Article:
The Flat Earth Society
Other Discussion Boards => Technology, Science & Alt Science => Topic started by: optimisticcynic on November 02, 2010, 10:24:31 AM

So my friend is a rock climber and is thinking of going rope jumping. this involves tying a rope to to one side of a bridge, having it hang under the bridge and jumping off the other side. he asked me to come up with an equation that describes the max force experienced by the climber. the rope has a linear stretch force. so it has a nice K value. it has a max stretch of 30%. I was wondering what equations you guys could come up with? I came up with two but I made a lot of assumptions to make a nice solvable system.

So my friend is a rock climber and is thinking of going rope jumping. this involves tying a rope to to one side of a bridge, having it hang under the bridge and jumping off the other side. he asked me to come up with an equation that describes the max force experienced by the climber. the rope has a linear stretch force. so it has a nice K value. it has a max stretch of 30%. I was wondering what equations you guys could come up with? I came up with two but I made a lot of assumptions to make a nice solvable system.
Reference: http://www.bungee.com/bzapp/press/pt.html (http://www.bungee.com/bzapp/press/pt.html).

So my friend is a rock climber and is thinking of going rope jumping. this involves tying a rope to to one side of a bridge, having it hang under the bridge and jumping off the other side. he asked me to come up with an equation that describes the max force experienced by the climber. the rope has a linear stretch force. so it has a nice K value. it has a max stretch of 30%. I was wondering what equations you guys could come up with? I came up with two but I made a lot of assumptions to make a nice solvable system.
Reference: http://www.bungee.com/bzapp/press/pt.html (http://www.bungee.com/bzapp/press/pt.html).
slightly more complicated then that since with bungee jumping you jump relatively close to the point the bungee is attached to with rope jumping you are fairly far away from that point which adds up to a lot of swing and a lot more complicated system.
thanks though for the response but I do not believe that the to systems would be interchangeable.

Why would you do this if you value sweet life?

So my friend is a rock climber and is thinking of going rope jumping. this involves tying a rope to to one side of a bridge, having it hang under the bridge and jumping off the other side. he asked me to come up with an equation that describes the max force experienced by the climber. the rope has a linear stretch force. so it has a nice K value. it has a max stretch of 30%. I was wondering what equations you guys could come up with? I came up with two but I made a lot of assumptions to make a nice solvable system.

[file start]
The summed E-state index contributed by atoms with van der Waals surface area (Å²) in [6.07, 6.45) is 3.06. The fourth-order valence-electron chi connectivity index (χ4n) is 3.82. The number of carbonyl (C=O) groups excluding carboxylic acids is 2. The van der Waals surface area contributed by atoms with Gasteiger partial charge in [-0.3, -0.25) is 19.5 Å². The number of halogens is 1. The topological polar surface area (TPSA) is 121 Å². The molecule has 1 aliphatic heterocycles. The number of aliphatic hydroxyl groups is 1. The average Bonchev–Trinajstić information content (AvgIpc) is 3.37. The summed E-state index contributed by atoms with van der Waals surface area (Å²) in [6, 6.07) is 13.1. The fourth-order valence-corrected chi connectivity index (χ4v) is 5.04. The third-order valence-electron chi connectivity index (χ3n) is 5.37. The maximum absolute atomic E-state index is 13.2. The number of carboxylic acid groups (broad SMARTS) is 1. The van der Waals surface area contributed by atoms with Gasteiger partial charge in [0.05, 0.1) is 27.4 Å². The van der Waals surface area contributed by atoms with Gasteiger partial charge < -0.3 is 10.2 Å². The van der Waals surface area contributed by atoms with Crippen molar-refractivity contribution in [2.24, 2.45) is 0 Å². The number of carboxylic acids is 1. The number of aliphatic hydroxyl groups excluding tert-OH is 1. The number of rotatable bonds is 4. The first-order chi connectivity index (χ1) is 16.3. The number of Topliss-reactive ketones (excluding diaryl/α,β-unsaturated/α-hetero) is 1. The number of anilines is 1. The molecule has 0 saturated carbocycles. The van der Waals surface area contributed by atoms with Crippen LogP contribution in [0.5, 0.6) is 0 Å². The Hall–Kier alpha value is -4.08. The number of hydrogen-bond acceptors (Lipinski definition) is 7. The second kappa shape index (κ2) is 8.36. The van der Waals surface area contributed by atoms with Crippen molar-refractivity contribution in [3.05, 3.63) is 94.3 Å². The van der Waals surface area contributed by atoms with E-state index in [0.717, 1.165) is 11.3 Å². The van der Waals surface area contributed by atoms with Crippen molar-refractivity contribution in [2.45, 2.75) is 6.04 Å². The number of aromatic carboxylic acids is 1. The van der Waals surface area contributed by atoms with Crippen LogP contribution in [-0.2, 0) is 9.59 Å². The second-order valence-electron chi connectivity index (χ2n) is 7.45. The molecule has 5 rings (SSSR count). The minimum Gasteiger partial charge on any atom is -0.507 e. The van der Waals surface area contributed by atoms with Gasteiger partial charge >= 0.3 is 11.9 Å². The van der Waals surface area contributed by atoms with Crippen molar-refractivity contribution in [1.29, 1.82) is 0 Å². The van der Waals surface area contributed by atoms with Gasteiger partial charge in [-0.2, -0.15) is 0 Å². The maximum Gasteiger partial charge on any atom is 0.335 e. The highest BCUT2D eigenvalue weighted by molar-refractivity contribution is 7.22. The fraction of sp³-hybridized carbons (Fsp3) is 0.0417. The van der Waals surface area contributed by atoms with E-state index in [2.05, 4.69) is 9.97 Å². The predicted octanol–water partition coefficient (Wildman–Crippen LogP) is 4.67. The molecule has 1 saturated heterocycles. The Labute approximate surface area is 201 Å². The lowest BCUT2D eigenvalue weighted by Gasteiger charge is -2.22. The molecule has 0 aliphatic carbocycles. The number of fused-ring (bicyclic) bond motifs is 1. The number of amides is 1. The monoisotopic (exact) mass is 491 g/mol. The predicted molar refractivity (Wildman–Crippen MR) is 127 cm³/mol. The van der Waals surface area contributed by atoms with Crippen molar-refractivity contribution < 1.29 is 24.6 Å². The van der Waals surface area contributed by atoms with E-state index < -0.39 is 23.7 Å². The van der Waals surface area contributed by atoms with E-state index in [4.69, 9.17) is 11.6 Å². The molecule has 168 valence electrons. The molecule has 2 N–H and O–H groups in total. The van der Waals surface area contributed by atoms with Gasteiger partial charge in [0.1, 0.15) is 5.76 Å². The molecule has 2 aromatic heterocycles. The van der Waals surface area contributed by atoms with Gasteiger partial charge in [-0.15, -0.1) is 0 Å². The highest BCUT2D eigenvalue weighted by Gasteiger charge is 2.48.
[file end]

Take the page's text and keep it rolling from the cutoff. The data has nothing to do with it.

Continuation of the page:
Reference: http://www.bungee.com/bzapp/press/pt.html (http://www.bungee.com/bzapp/press/pt.html).
slightly more complicated then that since with bungee jumping you jump relatively close to the point the bungee is attached to with rope jumping you are fairly far away from that point which adds up to a lot of swing and a lot more complicated system.
thanks though for the response but I do not believe that the to systems would be interchangeable.
Sorry, but I can't recommend using a regular rope. The chaos of the system could easily cause the equipment to fail at point far above nonchaotic solution. (A twist here and a kink there would mean that link there will snap open.) Bungee resolves the problem with its higher Kvalues. I'd definitely use deadweight tests several times, inspecting the equipment between each test, with a raw egg as a standin for your brain.

Why would you do this if you value sweet life?
Quoting because this is the only possible sane response to this thread.

What the fuck? Like this?
http://gizmodo.com/5164589/ropejumpingthelatestrussiansuicidesport

Why would you do this if you value sweet life?
Quoting because this is the only possible sane response to this thread.

So my friend is a rock climber and is thinking of going rope jumping. this involves tying a rope to to one side of a bridge, having it hang under the bridge and jumping off the other side. he asked me to come up with an equation that describes the max force experienced by the climber. the rope has a linear stretch force. so it has a nice K value. it has a max stretch of 30%. I was wondering what equations you guys could come up with? I came up with two but I made a lot of assumptions to make a nice solvable system.
Reference: http://www.bungee.com/bzapp/press/pt.html (http://www.bungee.com/bzapp/press/pt.html).
slightly more complicated then that since with bungee jumping you jump relatively close to the point the bungee is attached to with rope jumping you are fairly far away from that point which adds up to a lot of swing and a lot more complicated system.
thanks though for the response but I do not believe that the to systems would be interchangeable.
Sorry, but I can't recommend using a regular rope. The chaos of the system could easily cause the equipment to fail at point far above nonchaotic solution. (A twist here and a kink there would mean that link there will snap open.) Bungee resolves the problem with its higher Kvalues. I'd definitely use deadweight tests several times, inspecting the equipment between each test, with a raw egg as a standin for your brain.
we use a rock climbing rope, not a regular rope.
@saddam sort of but we use A. do it one at a time and B. there tends to be a bit more fall before the swing but right idea.